This August, Key Peninsula voters will have the choice to make the fire district’s longstanding emergency medical services levy permanent.
The current levy was approved in 2010 with around 80 percent of voters opting to continue funding emergency services through property taxes. According to Fire Chief Dustin Morrow, the community’s support of the EMS levy has encouraged the district to give voters the option of making it part of the district’s standard tax intake. This will help the department to budget and plan more consistently.
Previous elections renewed the levy for 10 years at a time. The new levy going to voters in August would take the current tax rate of 50 cents per $1,000 of assessed property value and make it permanent.
“It seems like it’s time for us to go to the community and say, ‘Is this part of the regular funding mechanism that can be in place for the fire department all the time?’ ” Morrow said. Making the switch would also eliminate elections for levy renewal. “It isn’t really cheap to do (this) every 10 years,” he said. “There are taxes that are collected and spent on running these levy processes.”
The dollars collected from the levy will go toward EMS equipment and personnel. According to Morrow, the high cost of medications and disposable equipment—oxygen masks, intravenous solutions and tubing, EKG patches, bulk bandaging supplies—means that every call can come at significant expense. “In the grand scheme of things, it’s nothing to save a life, right? But I think people might be surprised at what some of the costs are that go with that,” Morrow said.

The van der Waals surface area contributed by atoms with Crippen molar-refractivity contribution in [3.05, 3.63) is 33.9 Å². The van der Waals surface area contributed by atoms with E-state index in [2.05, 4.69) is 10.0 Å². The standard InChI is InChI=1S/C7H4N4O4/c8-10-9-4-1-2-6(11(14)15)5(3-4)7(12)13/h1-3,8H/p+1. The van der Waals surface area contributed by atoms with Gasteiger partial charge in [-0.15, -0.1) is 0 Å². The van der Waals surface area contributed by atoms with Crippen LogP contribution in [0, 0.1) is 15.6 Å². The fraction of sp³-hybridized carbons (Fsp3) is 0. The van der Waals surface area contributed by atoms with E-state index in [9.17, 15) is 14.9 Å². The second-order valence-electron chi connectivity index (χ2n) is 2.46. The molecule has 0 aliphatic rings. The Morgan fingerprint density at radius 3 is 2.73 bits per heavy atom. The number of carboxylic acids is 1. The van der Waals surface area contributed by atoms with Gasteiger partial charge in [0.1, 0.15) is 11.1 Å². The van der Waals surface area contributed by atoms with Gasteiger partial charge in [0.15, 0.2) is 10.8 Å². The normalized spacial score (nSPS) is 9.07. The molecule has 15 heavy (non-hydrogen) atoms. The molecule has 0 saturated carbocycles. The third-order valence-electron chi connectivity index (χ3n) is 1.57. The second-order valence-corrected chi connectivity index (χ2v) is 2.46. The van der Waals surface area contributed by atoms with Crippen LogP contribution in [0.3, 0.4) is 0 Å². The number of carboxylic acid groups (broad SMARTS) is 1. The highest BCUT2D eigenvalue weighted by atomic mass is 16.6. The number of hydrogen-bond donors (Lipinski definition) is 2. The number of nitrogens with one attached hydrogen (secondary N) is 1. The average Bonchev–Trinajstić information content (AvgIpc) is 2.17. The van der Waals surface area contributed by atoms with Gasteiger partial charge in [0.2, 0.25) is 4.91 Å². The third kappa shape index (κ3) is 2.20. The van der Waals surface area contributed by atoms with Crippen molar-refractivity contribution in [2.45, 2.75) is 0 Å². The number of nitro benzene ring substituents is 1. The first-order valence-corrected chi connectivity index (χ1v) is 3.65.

The replacement of one or more ambulances is also under consideration. “Our vehicles honestly are leaning towards the end of their service capability,” Morrow said. Because of complex systems and safety features, a new ambulance can easily cost hundreds of thousands of dollars. “So, from an equipment standpoint, we could benefit from some replacement pieces for sure.”
However, this levy is about maintaining the current level of service while making gradual improvements to keep emergency medical response running smoothly. “I think our EMS delivery system for the KP is pretty robust and on the right track, but we could benefit from an infusion of a little more money and a little bit more program expansion,” Morrow said.
Morrow noted that the public has expressed broad approval for the EMS levy through the years. “A lot of the interactions we have with the community when they call for assistance are EMS related, so they can relate to it really well,” he said. “We have a really supportive community.”
Morrow also praised the KP residents’ willingness to offer whatever help they can, monetary or otherwise. “Several times we’ve had people that have asked, ‘What else can we do? Are there other ways we can get resources in your hands so you can help somebody else when they call?’ ”
Although the rate would technically stay the same, this new permanent levy would bring in extra revenue for FD16. Washington State law allows only a one percent increase in taxes collected from year to year. This means that if a property tax collects $100,000 in its first year, the next year it can only collect $101,000, regardless of increases in property value. This means that as assessed values increase, the tax rate actually decreases significantly. Reapproving the EMS levy at fifty cents per thousand will apply that rate to the current year’s property values, raising the cap and giving the fire department a funding boost.
The levy election will be on August 6th through mail-in or drop-off ballots. The proposition will require a 60 percent supermajority to pass, and turnout must equal at least 40 percent of the last general election for the vote to be valid.